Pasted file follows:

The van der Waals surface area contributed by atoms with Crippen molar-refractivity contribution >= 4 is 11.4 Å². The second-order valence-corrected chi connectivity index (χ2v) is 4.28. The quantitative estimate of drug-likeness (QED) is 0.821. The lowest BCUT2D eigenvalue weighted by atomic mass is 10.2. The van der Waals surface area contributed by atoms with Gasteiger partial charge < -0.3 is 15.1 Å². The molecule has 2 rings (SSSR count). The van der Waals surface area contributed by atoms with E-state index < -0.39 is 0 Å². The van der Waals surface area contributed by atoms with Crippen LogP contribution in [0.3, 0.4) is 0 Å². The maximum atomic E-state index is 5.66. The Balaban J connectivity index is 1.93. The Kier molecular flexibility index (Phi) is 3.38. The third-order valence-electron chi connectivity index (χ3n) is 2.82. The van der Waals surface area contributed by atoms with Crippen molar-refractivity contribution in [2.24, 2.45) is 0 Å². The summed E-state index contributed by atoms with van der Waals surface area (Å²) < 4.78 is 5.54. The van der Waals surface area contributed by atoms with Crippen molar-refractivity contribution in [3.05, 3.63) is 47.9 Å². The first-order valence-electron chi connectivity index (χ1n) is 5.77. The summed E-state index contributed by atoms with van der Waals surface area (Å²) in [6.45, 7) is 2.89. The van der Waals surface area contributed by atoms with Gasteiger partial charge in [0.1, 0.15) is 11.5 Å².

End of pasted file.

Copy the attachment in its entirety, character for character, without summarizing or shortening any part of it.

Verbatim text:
The van der Waals surface area contributed by atoms with Crippen molar-refractivity contribution >= 4 is 11.4 Å². The second-order valence-corrected chi connectivity index (χ2v) is 4.28. The quantitative estimate of drug-likeness (QED) is 0.821. The lowest BCUT2D eigenvalue weighted by atomic mass is 10.2. The van der Waals surface area contributed by atoms with Gasteiger partial charge < -0.3 is 15.1 Å². The molecule has 2 rings (SSSR count). The van der Waals surface area contributed by atoms with E-state index < -0.39 is 0 Å². The van der Waals surface area contributed by atoms with Crippen LogP contribution in [0.3, 0.4) is 0 Å². The maximum atomic E-state index is 5.66. The Balaban J connectivity index is 1.93. The Kier molecular flexibility index (Phi) is 3.38. The third-order valence-electron chi connectivity index (χ3n) is 2.82. The van der Waals surface area contributed by atoms with Crippen molar-refractivity contribution in [2.24, 2.45) is 0 Å². The summed E-state index contributed by atoms with van der Waals surface area (Å²) < 4.78 is 5.54. The van der Waals surface area contributed by atoms with Crippen molar-refractivity contribution in [3.05, 3.63) is 47.9 Å². The first-order valence-electron chi connectivity index (χ1n) is 5.77. The summed E-state index contributed by atoms with van der Waals surface area (Å²) in [6.45, 7) is 2.89. The van der Waals surface area contributed by atoms with Gasteiger partial charge in [0.1, 0.15) is 11.5 Å².